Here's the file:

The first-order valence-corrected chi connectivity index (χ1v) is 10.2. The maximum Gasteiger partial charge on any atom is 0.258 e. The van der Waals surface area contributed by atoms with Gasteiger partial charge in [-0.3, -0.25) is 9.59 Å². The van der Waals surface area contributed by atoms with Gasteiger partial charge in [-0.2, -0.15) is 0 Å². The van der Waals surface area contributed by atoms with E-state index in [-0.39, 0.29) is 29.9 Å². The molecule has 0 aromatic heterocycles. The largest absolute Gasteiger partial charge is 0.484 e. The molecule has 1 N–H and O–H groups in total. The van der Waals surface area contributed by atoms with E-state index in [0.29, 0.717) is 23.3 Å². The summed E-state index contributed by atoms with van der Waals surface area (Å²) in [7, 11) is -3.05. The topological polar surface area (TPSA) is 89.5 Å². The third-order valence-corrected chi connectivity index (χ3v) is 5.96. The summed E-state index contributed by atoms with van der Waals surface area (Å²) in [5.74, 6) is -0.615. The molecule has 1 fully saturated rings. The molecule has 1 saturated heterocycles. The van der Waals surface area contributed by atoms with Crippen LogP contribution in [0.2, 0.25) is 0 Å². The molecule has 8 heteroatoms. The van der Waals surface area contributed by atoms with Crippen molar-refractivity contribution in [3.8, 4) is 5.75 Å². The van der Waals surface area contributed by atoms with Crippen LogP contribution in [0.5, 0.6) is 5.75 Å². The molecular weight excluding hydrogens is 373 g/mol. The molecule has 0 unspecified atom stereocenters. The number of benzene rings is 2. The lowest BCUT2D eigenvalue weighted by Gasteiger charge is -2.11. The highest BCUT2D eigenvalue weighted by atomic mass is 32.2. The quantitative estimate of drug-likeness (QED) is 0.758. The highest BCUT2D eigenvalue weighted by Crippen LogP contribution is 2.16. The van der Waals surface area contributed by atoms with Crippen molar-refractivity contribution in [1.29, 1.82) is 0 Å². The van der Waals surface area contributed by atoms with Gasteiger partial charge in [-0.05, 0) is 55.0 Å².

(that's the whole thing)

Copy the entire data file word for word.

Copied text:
The first-order valence-corrected chi connectivity index (χ1v) is 10.2. The maximum Gasteiger partial charge on any atom is 0.258 e. The van der Waals surface area contributed by atoms with Gasteiger partial charge in [-0.3, -0.25) is 9.59 Å². The van der Waals surface area contributed by atoms with Gasteiger partial charge in [-0.2, -0.15) is 0 Å². The van der Waals surface area contributed by atoms with E-state index in [-0.39, 0.29) is 29.9 Å². The molecule has 0 aromatic heterocycles. The largest absolute Gasteiger partial charge is 0.484 e. The molecule has 1 N–H and O–H groups in total. The van der Waals surface area contributed by atoms with E-state index in [0.29, 0.717) is 23.3 Å². The summed E-state index contributed by atoms with van der Waals surface area (Å²) in [7, 11) is -3.05. The topological polar surface area (TPSA) is 89.5 Å². The third-order valence-corrected chi connectivity index (χ3v) is 5.96. The summed E-state index contributed by atoms with van der Waals surface area (Å²) in [5.74, 6) is -0.615. The molecule has 1 fully saturated rings. The molecule has 1 saturated heterocycles. The van der Waals surface area contributed by atoms with Crippen LogP contribution in [0.2, 0.25) is 0 Å². The molecule has 8 heteroatoms. The van der Waals surface area contributed by atoms with Crippen molar-refractivity contribution in [3.8, 4) is 5.75 Å². The van der Waals surface area contributed by atoms with Crippen LogP contribution in [0.5, 0.6) is 5.75 Å². The molecular weight excluding hydrogens is 373 g/mol. The molecule has 0 unspecified atom stereocenters. The number of benzene rings is 2. The lowest BCUT2D eigenvalue weighted by Gasteiger charge is -2.11. The highest BCUT2D eigenvalue weighted by atomic mass is 32.2. The quantitative estimate of drug-likeness (QED) is 0.758. The highest BCUT2D eigenvalue weighted by Crippen LogP contribution is 2.16. The van der Waals surface area contributed by atoms with Crippen molar-refractivity contribution in [1.29, 1.82) is 0 Å². The van der Waals surface area contributed by atoms with Gasteiger partial charge in [-0.05, 0) is 55.0 Å².